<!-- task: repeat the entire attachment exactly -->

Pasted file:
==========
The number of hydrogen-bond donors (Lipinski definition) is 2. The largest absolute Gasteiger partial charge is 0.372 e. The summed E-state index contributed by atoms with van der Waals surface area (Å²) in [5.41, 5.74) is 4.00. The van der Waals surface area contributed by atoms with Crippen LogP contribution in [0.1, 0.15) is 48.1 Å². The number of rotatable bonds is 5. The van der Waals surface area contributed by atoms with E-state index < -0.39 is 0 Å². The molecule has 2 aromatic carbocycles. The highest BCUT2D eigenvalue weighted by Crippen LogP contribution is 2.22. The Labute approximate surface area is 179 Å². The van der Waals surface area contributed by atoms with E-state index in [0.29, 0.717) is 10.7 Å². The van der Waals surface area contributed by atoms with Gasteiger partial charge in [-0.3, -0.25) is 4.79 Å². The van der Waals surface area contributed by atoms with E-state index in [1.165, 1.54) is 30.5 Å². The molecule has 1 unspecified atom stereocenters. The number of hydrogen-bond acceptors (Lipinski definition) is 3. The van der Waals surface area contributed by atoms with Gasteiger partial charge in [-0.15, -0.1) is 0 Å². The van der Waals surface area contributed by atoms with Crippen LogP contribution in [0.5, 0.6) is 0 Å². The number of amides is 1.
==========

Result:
The number of hydrogen-bond donors (Lipinski definition) is 2. The largest absolute Gasteiger partial charge is 0.372 e. The summed E-state index contributed by atoms with van der Waals surface area (Å²) in [5.41, 5.74) is 4.00. The van der Waals surface area contributed by atoms with Crippen LogP contribution in [0.1, 0.15) is 48.1 Å². The number of rotatable bonds is 5. The van der Waals surface area contributed by atoms with E-state index < -0.39 is 0 Å². The molecule has 2 aromatic carbocycles. The highest BCUT2D eigenvalue weighted by Crippen LogP contribution is 2.22. The Labute approximate surface area is 179 Å². The van der Waals surface area contributed by atoms with E-state index in [0.29, 0.717) is 10.7 Å². The van der Waals surface area contributed by atoms with Gasteiger partial charge in [-0.3, -0.25) is 4.79 Å². The van der Waals surface area contributed by atoms with E-state index in [1.165, 1.54) is 30.5 Å². The molecule has 1 unspecified atom stereocenters. The number of hydrogen-bond acceptors (Lipinski definition) is 3. The van der Waals surface area contributed by atoms with Gasteiger partial charge in [-0.15, -0.1) is 0 Å². The van der Waals surface area contributed by atoms with Crippen LogP contribution in [0.5, 0.6) is 0 Å². The number of amides is 1.